Monday, May 4, 2009

New Danish Stamps show Copenhagen Zoo

Anniversary of a Copenhagen oasis

Copenhagen Zoo is 150 years old! To mark the anniversary the Denmark Post Office is issuing a beautiful prestige booklet disguised in zebra stripes.

The Zoo plays an important role as a recreational oasis in the city, especially for families with kids. It encourages children’s natural inquisitiveness by presenting a whole host of new things for them to see and do.

As well as lots of fascinating stories and photographs, the booklet also contains a sheet with four beautiful multi colored stamps and two 9 subject sheetlets. Each sheetlet features motifs of the Zoo’s inhabitants. The unique sheetlets are only available in the prestige booklet.

At the back of the book is a page featuring 15 old Zoo posters in stamp format these are also available only in the prestige booklet. Copenhagen Zoo is the only zoo in
Denmark to have

produced posters for more than a century. Among those who have designed posters are famous artists such as Thorvald Bindesbøll and Sven Brasch. All the articles in the booklet are in Danish and English. The selong price of the booklet is 109 Danish Kronor.

Built by humans, inhabited by animals, visited by thousands every year the Copenhagen Zoo has served as an inspiring oasis in the heart of the city ever since it was founded in 1859. A trip to the Zoo appeals to young and old alike — interesting and informative on the one hand, fun and relaxed on the other. With 1 .2 million guests every year, Copenhagen Zoo is the most-visited zoo in Denmark, and is particularly popular with families. It is also considered one of the most impressive zoos in Europe, both for its animals and for the newly built units housing hippopotamuses, rhinoceroses and elephants.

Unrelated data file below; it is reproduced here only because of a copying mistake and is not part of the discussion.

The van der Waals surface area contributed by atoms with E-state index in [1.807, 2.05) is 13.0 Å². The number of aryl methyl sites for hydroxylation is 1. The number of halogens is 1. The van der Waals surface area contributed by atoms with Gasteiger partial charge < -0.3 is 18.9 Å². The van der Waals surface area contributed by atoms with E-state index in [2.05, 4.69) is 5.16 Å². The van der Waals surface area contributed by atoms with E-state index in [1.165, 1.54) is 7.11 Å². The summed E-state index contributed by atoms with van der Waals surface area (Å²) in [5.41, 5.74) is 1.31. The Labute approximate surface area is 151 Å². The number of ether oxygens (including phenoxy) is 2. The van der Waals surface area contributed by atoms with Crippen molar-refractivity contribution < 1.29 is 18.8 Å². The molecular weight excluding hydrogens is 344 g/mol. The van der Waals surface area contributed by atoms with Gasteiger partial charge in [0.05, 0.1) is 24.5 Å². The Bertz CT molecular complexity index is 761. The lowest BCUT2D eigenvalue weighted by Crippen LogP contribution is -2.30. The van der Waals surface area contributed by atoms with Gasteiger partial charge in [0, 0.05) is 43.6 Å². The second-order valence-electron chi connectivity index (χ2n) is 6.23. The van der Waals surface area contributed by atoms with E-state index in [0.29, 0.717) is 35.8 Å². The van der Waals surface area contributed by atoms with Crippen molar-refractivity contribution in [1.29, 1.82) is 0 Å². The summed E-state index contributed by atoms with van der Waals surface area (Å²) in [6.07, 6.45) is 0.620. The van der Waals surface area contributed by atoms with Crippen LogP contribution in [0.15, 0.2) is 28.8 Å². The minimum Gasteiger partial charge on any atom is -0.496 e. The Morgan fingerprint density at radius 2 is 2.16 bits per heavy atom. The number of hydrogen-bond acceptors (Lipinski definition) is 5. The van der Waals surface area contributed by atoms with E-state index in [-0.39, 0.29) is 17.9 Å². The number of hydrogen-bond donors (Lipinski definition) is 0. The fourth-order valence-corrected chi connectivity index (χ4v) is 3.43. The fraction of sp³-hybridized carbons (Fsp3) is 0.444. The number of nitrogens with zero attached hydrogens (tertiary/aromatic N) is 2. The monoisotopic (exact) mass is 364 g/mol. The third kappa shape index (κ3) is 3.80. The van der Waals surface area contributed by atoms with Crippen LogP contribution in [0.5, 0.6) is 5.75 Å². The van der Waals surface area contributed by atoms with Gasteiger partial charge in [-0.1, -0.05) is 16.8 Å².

The Danish ornithologist Niels Kjaeboling founded Copenhagen Zoo after a visit to Berlin. He was determined that Copenhagen should have a zoo on a par with other European capitals. He petitioned the King, who placed Princess Vilhelmina’s Gardens at Frederiksberg Palace at Niels disposal. The new attraction opened to the public on 20 September 1859. The site was well chosen, as it bordered Frederiksberg Gardens, a popular destination for Sunday outings from Copenhagen at the time. The Zoo expanded over the years, accumulating a large number of new buildings and units. The Zoo
Tower, which is featured on the DKK 5.50 stamp, was built in 1905. This 43.5-metre historic landmark is located right beside the main entrance. Those who climb the 200 steps to the top are rewarded with a view of the øresund Bridge and West Amager — on a clear day you can even see all the way to the cliffs at Stevns, about 70 kilometers away.


The Elephant House, to the north, is the new home of the Zoo’s world-famous breeding group of Asian elephants. It was designed by the celebrated architect Norman Foster and inaugurated in summer 2008. The Elephant House is an architectural gem and has also raised the bar for new elephant units. Its top priority is the safety of the animals and their keepers — for example, the floor is covered by half a meter of soft sand, so the elephants never have to walk on solid concrete. The two huge glass domes in the ceiling create a bright and pleasant environment for the animals, even in winter. One of the domes is featured on the DKK 6.50 stamp. The outdoor part of the unit consists of a 3,350- square meter area designed to resemble a dried-out riverbed. This area can be seen from a corner of the nearby Frederiksberg Gardens, and the elephants often bathe in the four-meter-deep moat that separates the unit from the park. In addition, several mud pools, feeding sites and other facilities keep the elephants occupied at all times.